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Terrorists Behind Easter Attack that Killed Dozens in Pakistan Promise More 'Devastating' Attacks on Christians


The group has labeled the Lahore bomber a martyr who “carried out the attack on the eve of the Christian festival Easter."

Pakistani rescue workers remove a dead body from the site of bomb explosion in a park in Lahore, Pakistan, Sunday, March, 27, 2016. A bomb blast in a park in the eastern Pakistani city of Lahore has killed tens of people and wounded scores, a health official said. (AP Photo/K.M. Chuadary)

The Islamic extremist group responsible for the Easter suicide bombing that killed dozens in Lahore, Pakistan has declared that more “devastating” attacks against Christians are on the way.

Jamaat-ul-Ahrar, the faction of the Pakistani Taliban that carried out the March 27 attack, provided NBC News with exclusive details regarding the suicide bomber, his training, and the group’s plans to keep killing Christians and other religious minorities.

Pakistani rescuers use a stretcher to shift a body from a bomb blast site in Lahore on March 27, 2016. (ARIF ALI/AFP/Getty Images)

A spokesman for Jamaat-ul-Ahrar confirmed to NBC that Salahuddin Khorasani was the jihadi suicide bomber who detonated himself in a Lahore park where Christians had congregated to celebrate Easter. The group has since labeled Khorasani a martyr who "carried out the attack on the eve of the Christian festival Easter."

The spokesman, identified as Ehsanullah Ehsan, told NBC that Khorasani was trained in the remote Nangarhar province of Afghanistan before being relocated to Pakistan to carry out the attack that killed 73 and injured more than 300.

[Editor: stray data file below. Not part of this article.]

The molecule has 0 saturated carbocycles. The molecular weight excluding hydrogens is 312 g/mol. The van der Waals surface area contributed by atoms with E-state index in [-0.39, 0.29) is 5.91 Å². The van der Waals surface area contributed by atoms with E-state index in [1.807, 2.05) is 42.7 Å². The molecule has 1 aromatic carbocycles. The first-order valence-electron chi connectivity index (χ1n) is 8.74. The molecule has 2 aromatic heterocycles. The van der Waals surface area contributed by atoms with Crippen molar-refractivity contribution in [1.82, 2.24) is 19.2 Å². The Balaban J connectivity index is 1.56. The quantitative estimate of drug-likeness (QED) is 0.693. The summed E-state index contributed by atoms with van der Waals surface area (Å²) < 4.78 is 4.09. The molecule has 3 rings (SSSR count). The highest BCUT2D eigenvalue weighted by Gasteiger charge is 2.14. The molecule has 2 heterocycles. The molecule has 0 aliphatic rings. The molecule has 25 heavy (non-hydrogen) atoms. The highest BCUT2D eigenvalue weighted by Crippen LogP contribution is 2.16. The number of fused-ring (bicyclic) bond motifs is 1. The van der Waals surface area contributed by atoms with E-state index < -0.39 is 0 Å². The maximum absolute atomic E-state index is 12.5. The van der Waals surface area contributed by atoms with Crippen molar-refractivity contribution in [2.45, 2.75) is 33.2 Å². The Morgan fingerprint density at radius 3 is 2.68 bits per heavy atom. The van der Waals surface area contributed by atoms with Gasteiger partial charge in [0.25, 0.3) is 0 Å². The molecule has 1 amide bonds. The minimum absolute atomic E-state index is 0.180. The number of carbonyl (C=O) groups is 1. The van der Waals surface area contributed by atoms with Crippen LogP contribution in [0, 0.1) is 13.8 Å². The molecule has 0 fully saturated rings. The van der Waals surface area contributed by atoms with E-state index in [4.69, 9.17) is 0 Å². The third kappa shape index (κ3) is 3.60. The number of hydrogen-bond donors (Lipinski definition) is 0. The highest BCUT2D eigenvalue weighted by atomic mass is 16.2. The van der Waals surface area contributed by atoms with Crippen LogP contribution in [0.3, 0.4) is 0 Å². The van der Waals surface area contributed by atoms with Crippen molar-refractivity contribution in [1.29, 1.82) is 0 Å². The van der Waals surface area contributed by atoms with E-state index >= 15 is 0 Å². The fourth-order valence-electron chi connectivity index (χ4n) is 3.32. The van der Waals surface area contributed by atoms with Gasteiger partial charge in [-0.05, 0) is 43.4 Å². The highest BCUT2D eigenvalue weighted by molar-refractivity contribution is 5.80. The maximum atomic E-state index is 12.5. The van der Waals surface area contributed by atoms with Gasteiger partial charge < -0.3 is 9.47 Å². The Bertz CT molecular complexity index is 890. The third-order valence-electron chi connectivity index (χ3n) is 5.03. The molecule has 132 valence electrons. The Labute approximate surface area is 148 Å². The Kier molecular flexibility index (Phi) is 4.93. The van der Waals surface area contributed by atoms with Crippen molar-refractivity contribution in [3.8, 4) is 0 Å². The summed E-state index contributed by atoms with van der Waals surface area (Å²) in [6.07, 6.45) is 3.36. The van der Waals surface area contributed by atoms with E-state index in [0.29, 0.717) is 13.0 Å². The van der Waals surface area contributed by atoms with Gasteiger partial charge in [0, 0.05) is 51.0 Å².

Ehsan explained that the targets of Jamaat-ul-Ahrar’s attacks are both Christians and representatives of Pakistan’s central government.

The initial statement released by the U.S. Department of State on the day of the Lahore attack noticeably omitted the fact that Easter-celebrating Christians were specifically targeted.

A day after the attack, White House Press Secretary Josh Earnest said at a press briefing that the administration “condemns” the bombing. And though he did acknowledge that Christians celebrating Easter were the intended targets of the bombing, he stressed that “the majority of the victims were actually Muslims.”

In the interview with NBC, published Monday, Ehsan denied any connection between Jamaat-ul-Ahrar and the Islamic State terror group, which is based in Iraq and Syria.

Since splitting from the much larger Pakistani Taliban terrorist organization in 2014, Jamaat-ul-Ahrar has claimed resposibility for a number of attacks, including the bombing of two Christian churches in Lahore last year.

Ehsan told NBC that Jamaat-ul-Ahrar leader Maulvi Omar Khalid was injured in NATO airstrikes in the Nangarhar province two years ago, and said that the Easter attack in Lahore was also an act of revenge against the Pakistani government.

"We decided to teach a lesson to the prime minister Nawaz Sharif for launching military operation against us," the spokesman said.

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